Questions answered by the end of Omnibus 3:
Do headshots kill these zombies? Not always. Do bites cause zombification? Yes. Are zombie babies scary? Oh yeah.
Can half-zombie schoolgirls be trusted? Why are some of the zombies all twisted up and spidery, like their bones have been rearranged? How do some zombies open their mouths wide enough to swallow the top of another person’s head?
Final Girls by Riley Sager. Random House, 2017. 9781101985380. 339 pages.
Guest review by Murphy’s Mom
Quincy Carpenter trusts almost no one, and why should she? Ten years ago, she was the lone survivor of a brutal massacre during a weekend camping trip with five college friends. (A patient from the nearby insane asylum had escaped and all hell broke loose.) Quinn was saved by Sheriff Detective Franklin Cooper (Coop) and she has since felt extremely indebted to him. Quinn’s faith in Coop does put stress on her relationship with her almost-fiancé, Jeff, because he is the only other person Quincy can totally trust.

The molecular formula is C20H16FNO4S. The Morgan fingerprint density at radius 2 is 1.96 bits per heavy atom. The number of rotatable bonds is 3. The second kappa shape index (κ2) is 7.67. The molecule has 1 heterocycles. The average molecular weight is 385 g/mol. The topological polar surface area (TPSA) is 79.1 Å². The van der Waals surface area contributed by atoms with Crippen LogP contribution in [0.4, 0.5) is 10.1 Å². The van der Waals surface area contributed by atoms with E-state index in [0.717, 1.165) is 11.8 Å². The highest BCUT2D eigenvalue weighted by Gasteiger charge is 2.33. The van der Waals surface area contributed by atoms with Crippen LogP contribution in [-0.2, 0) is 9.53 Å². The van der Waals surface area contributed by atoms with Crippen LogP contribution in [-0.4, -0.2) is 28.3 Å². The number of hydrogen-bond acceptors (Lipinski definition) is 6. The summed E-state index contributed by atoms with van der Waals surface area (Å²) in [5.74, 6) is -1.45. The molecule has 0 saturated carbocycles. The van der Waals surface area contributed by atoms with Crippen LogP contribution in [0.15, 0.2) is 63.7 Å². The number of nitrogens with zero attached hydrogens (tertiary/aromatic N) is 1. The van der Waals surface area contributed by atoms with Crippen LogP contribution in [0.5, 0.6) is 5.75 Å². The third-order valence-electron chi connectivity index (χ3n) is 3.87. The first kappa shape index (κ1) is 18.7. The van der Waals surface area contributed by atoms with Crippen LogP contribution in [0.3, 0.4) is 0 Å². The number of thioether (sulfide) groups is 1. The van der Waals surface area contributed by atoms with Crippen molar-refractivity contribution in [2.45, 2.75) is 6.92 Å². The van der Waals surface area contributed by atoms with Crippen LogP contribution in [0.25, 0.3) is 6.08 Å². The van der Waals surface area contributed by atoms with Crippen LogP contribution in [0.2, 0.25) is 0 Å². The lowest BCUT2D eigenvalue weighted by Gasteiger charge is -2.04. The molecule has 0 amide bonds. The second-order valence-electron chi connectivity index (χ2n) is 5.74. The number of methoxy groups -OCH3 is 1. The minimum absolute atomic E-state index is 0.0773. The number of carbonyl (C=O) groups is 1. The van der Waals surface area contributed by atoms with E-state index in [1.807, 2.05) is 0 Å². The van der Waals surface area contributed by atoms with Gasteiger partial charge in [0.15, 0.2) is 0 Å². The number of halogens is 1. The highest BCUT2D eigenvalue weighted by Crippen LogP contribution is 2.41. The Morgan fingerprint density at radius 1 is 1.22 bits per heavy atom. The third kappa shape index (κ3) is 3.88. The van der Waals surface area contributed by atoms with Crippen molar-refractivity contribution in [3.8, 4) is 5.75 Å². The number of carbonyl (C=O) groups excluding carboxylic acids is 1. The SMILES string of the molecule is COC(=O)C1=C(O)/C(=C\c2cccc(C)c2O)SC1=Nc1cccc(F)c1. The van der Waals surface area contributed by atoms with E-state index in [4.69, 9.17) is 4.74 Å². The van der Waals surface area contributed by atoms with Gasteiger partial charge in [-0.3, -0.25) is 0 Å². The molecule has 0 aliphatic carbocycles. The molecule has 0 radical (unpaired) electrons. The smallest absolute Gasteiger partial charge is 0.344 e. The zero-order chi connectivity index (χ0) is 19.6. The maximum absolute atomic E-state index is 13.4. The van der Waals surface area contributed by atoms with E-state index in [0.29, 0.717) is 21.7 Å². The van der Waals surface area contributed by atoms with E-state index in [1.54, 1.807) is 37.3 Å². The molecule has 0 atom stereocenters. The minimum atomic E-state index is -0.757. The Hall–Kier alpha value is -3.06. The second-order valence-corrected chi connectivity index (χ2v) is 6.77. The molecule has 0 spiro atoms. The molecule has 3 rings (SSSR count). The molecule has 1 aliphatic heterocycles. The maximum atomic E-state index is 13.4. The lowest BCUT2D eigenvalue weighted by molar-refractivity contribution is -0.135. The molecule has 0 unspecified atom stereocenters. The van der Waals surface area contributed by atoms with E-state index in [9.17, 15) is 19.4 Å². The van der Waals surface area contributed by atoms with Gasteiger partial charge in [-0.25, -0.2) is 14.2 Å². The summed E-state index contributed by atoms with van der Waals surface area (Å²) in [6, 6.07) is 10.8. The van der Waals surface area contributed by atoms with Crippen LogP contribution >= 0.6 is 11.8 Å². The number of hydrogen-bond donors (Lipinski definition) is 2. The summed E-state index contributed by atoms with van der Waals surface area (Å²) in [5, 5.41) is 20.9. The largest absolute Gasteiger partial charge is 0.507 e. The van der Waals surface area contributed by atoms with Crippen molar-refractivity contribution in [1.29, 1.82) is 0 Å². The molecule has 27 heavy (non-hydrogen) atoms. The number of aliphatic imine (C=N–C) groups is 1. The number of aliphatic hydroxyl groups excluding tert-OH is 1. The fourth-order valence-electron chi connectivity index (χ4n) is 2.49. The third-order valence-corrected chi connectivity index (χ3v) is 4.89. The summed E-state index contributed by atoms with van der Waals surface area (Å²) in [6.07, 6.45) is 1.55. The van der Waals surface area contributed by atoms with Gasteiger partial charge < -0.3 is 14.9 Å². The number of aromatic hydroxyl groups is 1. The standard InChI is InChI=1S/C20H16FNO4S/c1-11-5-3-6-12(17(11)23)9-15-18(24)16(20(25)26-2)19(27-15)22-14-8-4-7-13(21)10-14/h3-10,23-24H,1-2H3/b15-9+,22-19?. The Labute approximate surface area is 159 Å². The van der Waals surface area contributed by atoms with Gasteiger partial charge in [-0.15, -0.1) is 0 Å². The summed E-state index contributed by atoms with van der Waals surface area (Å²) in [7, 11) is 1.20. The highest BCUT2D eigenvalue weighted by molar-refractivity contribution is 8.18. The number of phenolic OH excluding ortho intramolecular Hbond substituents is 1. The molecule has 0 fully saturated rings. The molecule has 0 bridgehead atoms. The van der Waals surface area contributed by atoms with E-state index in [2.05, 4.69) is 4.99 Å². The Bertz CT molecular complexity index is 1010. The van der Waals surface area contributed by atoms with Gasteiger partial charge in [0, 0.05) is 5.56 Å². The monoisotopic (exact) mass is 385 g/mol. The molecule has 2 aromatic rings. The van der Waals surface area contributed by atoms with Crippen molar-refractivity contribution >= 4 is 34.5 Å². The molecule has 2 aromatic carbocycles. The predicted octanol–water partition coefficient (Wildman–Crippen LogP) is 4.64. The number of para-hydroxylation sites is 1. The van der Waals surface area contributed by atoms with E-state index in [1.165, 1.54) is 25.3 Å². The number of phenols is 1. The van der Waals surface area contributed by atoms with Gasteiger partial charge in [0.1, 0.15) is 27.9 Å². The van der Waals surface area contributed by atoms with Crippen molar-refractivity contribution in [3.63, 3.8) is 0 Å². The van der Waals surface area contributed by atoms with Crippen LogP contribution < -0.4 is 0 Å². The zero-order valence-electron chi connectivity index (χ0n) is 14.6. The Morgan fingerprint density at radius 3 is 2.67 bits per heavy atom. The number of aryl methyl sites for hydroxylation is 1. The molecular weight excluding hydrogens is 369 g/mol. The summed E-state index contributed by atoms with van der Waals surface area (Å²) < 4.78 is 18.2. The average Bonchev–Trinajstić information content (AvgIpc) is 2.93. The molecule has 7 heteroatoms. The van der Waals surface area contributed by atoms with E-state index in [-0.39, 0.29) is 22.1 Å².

There are two other so-called “final girls” who also survived nightmarish massacres, Samantha and Lisa. Because a tabloid television show wanted the three to talk about their experiences, they shared email addresses. Through the years, Lisa and Quincy have grown closer through email. So when Lisa sends a frantic email to Quincy hours before her alleged suicide, Quincy is freaked out
Shortly after Lisa’s death, Samantha shows up on Quinn’s doorstep, and that’s when things get really weird. Quinn and Jeff both have their suspicions about Sam and her motives because she has kept off the grid. Is Sam really there to be friends with Quinn because of their horrific pasts? Or does she have other motives?